About Sexually Transmitted Infections (STIs)

Sexually transmitted infections (STIs) are passed by having sex with someone who has an infection. These infections are usually passed from person to person through vaginal sex, anal sex, oral sex, or skin-to-skin contact. In 2018, the number of combined cases of syphilis, gonorrhea and chlamydia in the United States reached record highs. An increasing number of newborn deaths from congenital syphilis has also become an alarming threat. Rates of STIs in Hawai‘i have also been rising—chlamydia cases have increased 20%, gonorrhea rates doubled, and syphilis infections increased 150% over the past ten years.

Because many STIs may present with no or mild symptoms, you may have one and not know it. There is no cure yet for some STI such as herpes, genital warts, or HIV but there are medications you can take to help you manage the symptoms. There are STIs such as chlamydia, gonorrhea, and syphilis where medications are readily available. If these STIs are left undiagnosed and untreated, the infection may lead to serious health problems such as pelvic inflammatory disease, sterility, cancer, arthritis, ectopic pregnancy, and prostatitis to name a few.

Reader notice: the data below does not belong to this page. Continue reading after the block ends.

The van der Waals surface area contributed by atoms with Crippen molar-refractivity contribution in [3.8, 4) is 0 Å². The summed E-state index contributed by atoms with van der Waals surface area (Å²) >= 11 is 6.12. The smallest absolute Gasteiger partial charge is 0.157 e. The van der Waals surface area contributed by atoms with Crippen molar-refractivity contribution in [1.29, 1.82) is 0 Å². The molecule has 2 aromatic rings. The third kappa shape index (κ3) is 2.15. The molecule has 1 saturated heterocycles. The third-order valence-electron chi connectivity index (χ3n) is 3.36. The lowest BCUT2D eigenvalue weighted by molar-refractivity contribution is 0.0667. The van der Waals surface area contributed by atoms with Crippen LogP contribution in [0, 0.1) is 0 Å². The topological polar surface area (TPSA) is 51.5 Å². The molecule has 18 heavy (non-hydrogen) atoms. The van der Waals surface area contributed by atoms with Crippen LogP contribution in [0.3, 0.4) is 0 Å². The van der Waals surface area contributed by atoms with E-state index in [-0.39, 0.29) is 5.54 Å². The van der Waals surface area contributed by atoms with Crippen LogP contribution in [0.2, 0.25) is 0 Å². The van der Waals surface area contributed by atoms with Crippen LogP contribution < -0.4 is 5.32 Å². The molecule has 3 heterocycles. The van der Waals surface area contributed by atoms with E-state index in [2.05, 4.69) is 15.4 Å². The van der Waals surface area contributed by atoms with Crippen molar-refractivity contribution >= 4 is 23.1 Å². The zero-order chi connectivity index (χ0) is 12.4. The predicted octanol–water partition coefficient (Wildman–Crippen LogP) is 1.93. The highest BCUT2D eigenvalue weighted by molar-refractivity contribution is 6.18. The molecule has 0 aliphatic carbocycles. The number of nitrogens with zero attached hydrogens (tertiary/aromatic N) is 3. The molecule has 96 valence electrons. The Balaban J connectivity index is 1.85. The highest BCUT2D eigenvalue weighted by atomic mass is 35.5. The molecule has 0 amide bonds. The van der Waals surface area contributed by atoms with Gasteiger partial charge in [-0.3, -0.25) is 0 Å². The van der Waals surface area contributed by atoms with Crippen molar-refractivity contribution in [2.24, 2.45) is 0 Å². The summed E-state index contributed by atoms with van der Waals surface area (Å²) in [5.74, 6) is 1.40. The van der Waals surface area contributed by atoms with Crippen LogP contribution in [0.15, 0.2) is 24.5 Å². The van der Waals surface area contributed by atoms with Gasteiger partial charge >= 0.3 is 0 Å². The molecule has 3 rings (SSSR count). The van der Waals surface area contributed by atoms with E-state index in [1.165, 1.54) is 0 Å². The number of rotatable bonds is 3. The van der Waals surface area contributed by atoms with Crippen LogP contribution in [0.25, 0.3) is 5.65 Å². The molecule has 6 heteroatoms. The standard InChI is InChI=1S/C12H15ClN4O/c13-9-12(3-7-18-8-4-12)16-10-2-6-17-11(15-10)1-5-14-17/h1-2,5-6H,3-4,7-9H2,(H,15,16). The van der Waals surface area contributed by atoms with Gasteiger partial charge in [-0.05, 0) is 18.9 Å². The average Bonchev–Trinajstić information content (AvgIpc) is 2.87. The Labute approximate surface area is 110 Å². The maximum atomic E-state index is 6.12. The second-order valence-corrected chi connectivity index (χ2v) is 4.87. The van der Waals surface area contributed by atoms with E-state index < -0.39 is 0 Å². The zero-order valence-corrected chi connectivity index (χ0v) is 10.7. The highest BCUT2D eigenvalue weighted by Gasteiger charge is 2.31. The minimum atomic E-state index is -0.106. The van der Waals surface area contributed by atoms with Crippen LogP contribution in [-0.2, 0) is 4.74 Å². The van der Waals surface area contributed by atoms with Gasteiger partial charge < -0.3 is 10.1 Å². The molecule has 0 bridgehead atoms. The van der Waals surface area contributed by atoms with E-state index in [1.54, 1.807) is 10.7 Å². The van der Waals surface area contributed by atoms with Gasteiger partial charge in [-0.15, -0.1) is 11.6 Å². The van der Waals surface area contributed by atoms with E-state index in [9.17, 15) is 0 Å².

Pregnant women infected with STIs may pass the infection on to their baby. The baby may become infected with pneumonia, conjunctivitis, and sometimes congenital malformation as in congenital syphilis or even death.

Persons infected with STIs such as chlamydia, gonorrhea, and/or syphilis may increase their risk of acquiring HIV infection. A person infected with HIV and syphilis may result in increased viral load and decrease CD4 which may further overwhelm the immune system.

If you think you or your partner is exposed to an STI, then immediately contact your health care provider for testing and treatment.

If your symptoms persist after treatment, immediately contact your health care provider.

Additional Resources

Centers for Disease Control and Prevention